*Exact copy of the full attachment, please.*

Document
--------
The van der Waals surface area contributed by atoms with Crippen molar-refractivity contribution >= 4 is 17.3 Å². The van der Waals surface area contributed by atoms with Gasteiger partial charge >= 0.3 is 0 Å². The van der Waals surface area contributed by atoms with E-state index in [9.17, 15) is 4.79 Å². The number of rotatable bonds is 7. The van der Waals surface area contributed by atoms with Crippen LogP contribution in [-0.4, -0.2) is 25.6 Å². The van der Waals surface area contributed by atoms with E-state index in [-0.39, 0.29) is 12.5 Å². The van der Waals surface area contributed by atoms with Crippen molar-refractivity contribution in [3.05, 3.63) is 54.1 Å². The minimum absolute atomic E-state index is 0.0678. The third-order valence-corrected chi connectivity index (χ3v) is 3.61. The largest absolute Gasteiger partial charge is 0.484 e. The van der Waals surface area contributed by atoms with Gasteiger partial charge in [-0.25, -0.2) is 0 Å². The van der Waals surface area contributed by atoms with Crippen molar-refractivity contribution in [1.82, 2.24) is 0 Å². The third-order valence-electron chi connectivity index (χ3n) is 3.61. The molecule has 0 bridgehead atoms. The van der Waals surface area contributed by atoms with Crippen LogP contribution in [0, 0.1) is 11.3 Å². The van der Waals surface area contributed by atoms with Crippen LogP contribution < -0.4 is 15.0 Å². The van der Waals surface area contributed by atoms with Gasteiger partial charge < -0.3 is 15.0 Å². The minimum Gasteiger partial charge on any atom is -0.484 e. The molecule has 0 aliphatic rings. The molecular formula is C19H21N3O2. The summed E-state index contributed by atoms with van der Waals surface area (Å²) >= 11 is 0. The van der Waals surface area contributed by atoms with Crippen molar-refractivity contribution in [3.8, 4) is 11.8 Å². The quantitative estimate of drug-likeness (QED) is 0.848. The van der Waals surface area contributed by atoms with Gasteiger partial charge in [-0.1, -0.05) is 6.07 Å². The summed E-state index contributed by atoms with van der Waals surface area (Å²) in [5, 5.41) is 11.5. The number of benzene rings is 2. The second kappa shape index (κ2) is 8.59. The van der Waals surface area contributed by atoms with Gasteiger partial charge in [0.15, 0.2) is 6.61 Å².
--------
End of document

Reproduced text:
The van der Waals surface area contributed by atoms with Crippen molar-refractivity contribution >= 4 is 17.3 Å². The van der Waals surface area contributed by atoms with Gasteiger partial charge >= 0.3 is 0 Å². The van der Waals surface area contributed by atoms with E-state index in [9.17, 15) is 4.79 Å². The number of rotatable bonds is 7. The van der Waals surface area contributed by atoms with Crippen LogP contribution in [-0.4, -0.2) is 25.6 Å². The van der Waals surface area contributed by atoms with E-state index in [-0.39, 0.29) is 12.5 Å². The van der Waals surface area contributed by atoms with Crippen molar-refractivity contribution in [3.05, 3.63) is 54.1 Å². The minimum absolute atomic E-state index is 0.0678. The third-order valence-corrected chi connectivity index (χ3v) is 3.61. The largest absolute Gasteiger partial charge is 0.484 e. The van der Waals surface area contributed by atoms with Gasteiger partial charge in [-0.25, -0.2) is 0 Å². The van der Waals surface area contributed by atoms with Crippen molar-refractivity contribution in [1.82, 2.24) is 0 Å². The third-order valence-electron chi connectivity index (χ3n) is 3.61. The molecule has 0 bridgehead atoms. The van der Waals surface area contributed by atoms with Crippen LogP contribution in [0, 0.1) is 11.3 Å². The van der Waals surface area contributed by atoms with Crippen LogP contribution < -0.4 is 15.0 Å². The van der Waals surface area contributed by atoms with Gasteiger partial charge < -0.3 is 15.0 Å². The minimum Gasteiger partial charge on any atom is -0.484 e. The molecule has 0 aliphatic rings. The molecular formula is C19H21N3O2. The summed E-state index contributed by atoms with van der Waals surface area (Å²) >= 11 is 0. The van der Waals surface area contributed by atoms with Crippen molar-refractivity contribution in [3.8, 4) is 11.8 Å². The quantitative estimate of drug-likeness (QED) is 0.848. The van der Waals surface area contributed by atoms with Gasteiger partial charge in [-0.1, -0.05) is 6.07 Å². The summed E-state index contributed by atoms with van der Waals surface area (Å²) in [5, 5.41) is 11.5. The number of benzene rings is 2. The second kappa shape index (κ2) is 8.59. The van der Waals surface area contributed by atoms with Gasteiger partial charge in [0.15, 0.2) is 6.61 Å².